Dr. Aimee Shen
Sporulation and spore germination in the nosocomial pathogen Clostridium difficile
Mechanisms of spore germination in Clostridium difficile
Clostridium difficile is an emerging pathogen that has been running rampant in hospitals in the past decade as the leading cause of healthcare-associated diarrhea in developed countries. Since 2000, C. difficile infections have risen dramatically in number and severity: there are now 0.5-1 million cases/year in the US alone, with a mortality rate of 3-6%. C. difficile-associated disease is difficult to treat and contain in healthcare settings because it is naturally antibiotic resistant and produces hardy spores.
The spores of C. difficile play a critical role during infection as the major transmissive form, since they are aerotolerant, resist common disinfectants, unaffected by antibiotic treatment, and easily disseminated. As a result, spores are responsible for the high rates of disease recurrence that characterize C. difficile infections. Nevertheless, despite their importance in the pathogenesis of C. difficile, little is known about the basic biology of Clostridium sp. spores.
Research in my lab focuses on understanding how C. difficile spores are assembled during sporulation and disassembled during germination. One challenge to studying C. difficile spores is that less than 25% of the genes encoding spore proteins in the model organism Bacillus subtilis are conserved in the genome of C. difficile. To identify and characterize C. difficile proteins involved in sporulation and spore germination, we are using a combination of genetic, structural, biochemical, transcriptional and proteomic approaches to interrogate these complex developmental processes.
We currently have projects directed at
1. Identifying and characterizing C. difficile spore morphogens
Fig. 1. Electron microscopy of C. difficile spores (A) and sporulating cells (B). The arrow in (B) indicates misloalization of the spore coat in a spore assembly mutant.
Fig. 2. Anaerobic chamber for C. difficile work.
Lab Outing at Champlain Valley Fair.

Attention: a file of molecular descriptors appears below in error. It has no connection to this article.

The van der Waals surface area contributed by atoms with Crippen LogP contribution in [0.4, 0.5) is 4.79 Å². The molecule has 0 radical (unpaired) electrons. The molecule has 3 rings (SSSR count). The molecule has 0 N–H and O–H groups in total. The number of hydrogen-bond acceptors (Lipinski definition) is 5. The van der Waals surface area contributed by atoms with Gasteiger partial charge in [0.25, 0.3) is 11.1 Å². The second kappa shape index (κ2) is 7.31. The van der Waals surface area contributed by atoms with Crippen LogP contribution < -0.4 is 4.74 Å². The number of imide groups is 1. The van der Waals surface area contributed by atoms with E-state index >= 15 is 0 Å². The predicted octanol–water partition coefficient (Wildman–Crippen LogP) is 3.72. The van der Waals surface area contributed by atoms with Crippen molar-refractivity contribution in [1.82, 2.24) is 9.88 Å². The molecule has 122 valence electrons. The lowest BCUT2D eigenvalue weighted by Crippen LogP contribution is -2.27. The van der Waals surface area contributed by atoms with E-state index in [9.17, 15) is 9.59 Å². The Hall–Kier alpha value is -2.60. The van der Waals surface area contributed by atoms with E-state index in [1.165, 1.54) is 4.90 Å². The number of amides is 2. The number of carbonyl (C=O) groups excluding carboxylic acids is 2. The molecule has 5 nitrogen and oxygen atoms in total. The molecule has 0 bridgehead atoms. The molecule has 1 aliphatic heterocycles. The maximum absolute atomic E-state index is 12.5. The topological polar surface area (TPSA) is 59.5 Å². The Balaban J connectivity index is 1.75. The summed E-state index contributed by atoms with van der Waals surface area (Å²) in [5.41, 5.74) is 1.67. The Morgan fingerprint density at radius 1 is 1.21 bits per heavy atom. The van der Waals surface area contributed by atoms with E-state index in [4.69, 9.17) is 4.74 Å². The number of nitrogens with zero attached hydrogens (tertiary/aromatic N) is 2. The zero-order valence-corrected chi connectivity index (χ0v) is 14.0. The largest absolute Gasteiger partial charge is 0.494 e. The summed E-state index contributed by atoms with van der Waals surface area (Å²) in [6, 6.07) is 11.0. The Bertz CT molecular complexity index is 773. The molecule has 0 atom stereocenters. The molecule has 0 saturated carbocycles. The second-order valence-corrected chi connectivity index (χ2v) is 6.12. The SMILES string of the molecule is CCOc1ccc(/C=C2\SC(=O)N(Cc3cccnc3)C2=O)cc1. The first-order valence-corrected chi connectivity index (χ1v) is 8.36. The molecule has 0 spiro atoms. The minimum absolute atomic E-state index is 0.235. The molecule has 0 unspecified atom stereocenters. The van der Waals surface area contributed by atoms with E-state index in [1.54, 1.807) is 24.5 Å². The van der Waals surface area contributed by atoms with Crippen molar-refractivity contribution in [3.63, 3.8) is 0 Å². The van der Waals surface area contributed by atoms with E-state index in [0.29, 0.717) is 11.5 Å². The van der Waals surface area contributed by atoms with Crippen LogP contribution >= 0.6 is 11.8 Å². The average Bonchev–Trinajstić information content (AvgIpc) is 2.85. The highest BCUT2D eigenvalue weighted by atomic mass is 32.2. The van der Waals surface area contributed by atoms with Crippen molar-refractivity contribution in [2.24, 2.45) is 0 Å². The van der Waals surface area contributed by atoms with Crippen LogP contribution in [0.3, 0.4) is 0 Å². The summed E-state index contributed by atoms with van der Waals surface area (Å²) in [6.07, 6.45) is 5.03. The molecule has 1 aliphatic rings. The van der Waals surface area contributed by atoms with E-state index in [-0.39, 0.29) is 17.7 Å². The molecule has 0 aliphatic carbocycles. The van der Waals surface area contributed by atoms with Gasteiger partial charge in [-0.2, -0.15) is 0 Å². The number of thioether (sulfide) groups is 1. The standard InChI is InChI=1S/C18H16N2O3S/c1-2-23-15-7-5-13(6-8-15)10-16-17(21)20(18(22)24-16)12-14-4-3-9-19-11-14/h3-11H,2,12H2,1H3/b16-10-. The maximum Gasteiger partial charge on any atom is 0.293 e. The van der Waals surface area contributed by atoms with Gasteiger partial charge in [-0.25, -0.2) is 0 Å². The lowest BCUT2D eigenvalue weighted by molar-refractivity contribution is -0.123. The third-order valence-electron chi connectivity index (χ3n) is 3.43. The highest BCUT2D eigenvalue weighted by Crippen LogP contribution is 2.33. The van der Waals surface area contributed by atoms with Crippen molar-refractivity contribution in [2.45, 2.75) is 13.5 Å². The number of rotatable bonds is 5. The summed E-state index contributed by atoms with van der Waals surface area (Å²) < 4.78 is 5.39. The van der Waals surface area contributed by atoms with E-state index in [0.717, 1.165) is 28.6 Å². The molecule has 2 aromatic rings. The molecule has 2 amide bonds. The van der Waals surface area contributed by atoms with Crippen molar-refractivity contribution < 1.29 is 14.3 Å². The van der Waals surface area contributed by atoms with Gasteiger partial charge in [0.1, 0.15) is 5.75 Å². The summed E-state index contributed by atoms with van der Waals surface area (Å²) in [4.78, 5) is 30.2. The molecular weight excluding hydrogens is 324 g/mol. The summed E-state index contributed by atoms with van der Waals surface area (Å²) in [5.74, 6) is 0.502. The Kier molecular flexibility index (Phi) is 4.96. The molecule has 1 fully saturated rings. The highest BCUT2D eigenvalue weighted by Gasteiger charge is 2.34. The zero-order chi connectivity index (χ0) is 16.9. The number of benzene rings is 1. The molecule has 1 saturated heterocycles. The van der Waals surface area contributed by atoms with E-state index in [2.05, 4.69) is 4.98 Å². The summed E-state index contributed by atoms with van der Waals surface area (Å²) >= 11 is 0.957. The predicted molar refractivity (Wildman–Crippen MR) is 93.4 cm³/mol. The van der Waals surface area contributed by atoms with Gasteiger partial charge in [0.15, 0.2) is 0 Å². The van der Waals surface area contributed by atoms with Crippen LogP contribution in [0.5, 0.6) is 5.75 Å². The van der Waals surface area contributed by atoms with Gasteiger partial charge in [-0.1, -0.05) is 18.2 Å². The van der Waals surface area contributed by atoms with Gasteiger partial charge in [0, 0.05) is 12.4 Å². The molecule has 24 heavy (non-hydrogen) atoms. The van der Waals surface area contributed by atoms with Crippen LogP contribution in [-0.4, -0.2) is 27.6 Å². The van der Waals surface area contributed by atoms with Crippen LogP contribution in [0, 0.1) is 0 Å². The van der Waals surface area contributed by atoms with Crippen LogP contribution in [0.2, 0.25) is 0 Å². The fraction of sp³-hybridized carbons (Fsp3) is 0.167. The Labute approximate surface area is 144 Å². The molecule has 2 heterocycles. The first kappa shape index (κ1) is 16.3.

Fig. 3. Structure of CspB, a subtilisin-like serine protease required for Clostridium sp. spore germination.
Lupardus PJ*, Shen A*, Bogyo M, Garcia KC. Small molecule-induced allosteric activation of the Vibrio cholerae RTX cysteine protease domain. Science. 2008. 322:265-268.
Shen A, Lupardus PJ, Albrow VE, Guzzetta A, Powers JC, Garcia KC, Bogyo, M. Mechanistic and structural insights into the proteolytic activation of the Vibrio cholerae MARTX toxin. Nat Chem Biol. 2009. 5:469-478. PMCID: PMC2783333
Puri AW, Lupardus PJ, Deu E, Albrow VE, Garcia KC, Bogyo M, Shen A. Rational Design of Inhibitors and Activity-Based Probes Targeting Clostridium difficile Virulence Factor TcdB. Chem Biol. 2010. 17:1201-1211.
Shen A, Lupardus PJ, Puri AW, Albrow VE, Gersch MM, Garcia KC, Bogyo M. Defining an Allosteric Circuit in the Cysteine Protease Domain of Clostridium difficile toxins. Nat Struct Mol Biol. 2011. 18:364-371.
Lanis JM, Hightower LD, Shen A, Ballard JD. TcdB from hypervirulent Clostridium difficile exhibits increased efficiency of autoprocessing. Mol. Micrb. 2012. 84:66-76.
Putnam EE, Nock AM, Lawley TD, Shen A. SpoIVA and SipL are Clostridium difficile spore morphogenetic proteins. J Bacteriol. 2013 [Epub ahead of print]
Adams CM, Eckenroth BE, Putnam EE, Doublié S, Shen A. Structural and Functional analyses of the CspB protease required for Clostridium spore germination PLoS Pathogens 2013 In Press